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Why Dieting Makes You Less Fit

Posted by Dr. Robert Portman on 12/27/2018 to Performance Tip Of The Week
Why Dieting Makes You Less Fit

Most Endurance athletes are concerned about their weight and periodically diet. Since each pound contains about 3,500 calories, if we reduce caloric intake by 1,000 calories each day we lose about two pounds each week. Logically, the higher the daily caloric deficit, the faster the weight loss. Unfortunately, the faster that you drop the weight, the more muscle you lose. 


This observation was made by researchers at Rockefeller University. The researchers looked at the effect of daily caloric deficit on weight loss.  As might be expected, the less calories consumed the more weight was lost. What wasn’t expected was where the weight loss was coming from. For individuals who moderately reduced their daily caloric intake, 91% of the loss was fat and 9% was muscle. For subjects who severely reduce their daily caloric intake, fat represented 48% of the loss and muscle 42%. In other words, the greater the daily calorie restriction, the greater the loss of muscle mass. For endurance athletes, the implications are pretty obvious.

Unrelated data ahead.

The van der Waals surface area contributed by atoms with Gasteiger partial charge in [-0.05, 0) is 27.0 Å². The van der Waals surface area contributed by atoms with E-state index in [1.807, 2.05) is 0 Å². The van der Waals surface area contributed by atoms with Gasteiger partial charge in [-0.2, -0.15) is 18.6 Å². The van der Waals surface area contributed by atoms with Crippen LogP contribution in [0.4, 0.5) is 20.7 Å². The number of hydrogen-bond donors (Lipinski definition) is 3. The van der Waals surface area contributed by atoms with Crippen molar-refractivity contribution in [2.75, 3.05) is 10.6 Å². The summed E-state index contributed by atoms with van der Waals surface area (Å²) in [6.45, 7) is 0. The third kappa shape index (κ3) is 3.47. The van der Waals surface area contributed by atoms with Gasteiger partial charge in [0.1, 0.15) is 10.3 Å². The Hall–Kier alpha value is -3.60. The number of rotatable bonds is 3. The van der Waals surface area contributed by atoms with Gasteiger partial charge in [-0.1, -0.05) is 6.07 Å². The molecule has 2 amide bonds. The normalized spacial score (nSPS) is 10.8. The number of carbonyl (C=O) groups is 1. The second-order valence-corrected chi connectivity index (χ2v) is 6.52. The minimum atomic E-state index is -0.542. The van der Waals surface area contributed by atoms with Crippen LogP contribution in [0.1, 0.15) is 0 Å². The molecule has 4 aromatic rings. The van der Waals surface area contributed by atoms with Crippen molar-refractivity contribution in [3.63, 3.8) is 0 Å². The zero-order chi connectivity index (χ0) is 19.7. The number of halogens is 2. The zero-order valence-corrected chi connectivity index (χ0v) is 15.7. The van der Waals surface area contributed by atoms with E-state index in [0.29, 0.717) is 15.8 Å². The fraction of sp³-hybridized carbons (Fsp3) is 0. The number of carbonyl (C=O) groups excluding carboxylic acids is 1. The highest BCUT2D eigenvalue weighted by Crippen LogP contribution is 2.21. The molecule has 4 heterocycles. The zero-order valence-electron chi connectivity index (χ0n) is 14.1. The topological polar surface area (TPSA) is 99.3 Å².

This research also explained why the longer one is on a diet that severely restricts calories, the harder it is to keep losing weight. As the body loses more muscle mass, it has a dramatic effect on overall energy metabolism since a resting muscle cell burns almost eight times more energy per day than a fat cell. 


Ironically, severe calorie restrictions are unnecessary. A recent study showed that a group who had a 200 calorie per day deficit has the same weight loss at six months as a group that had a 750 calorie per day deficit. The bottom line – if you want to lose fat, not muscle, a moderate diet plan is the only way to go.


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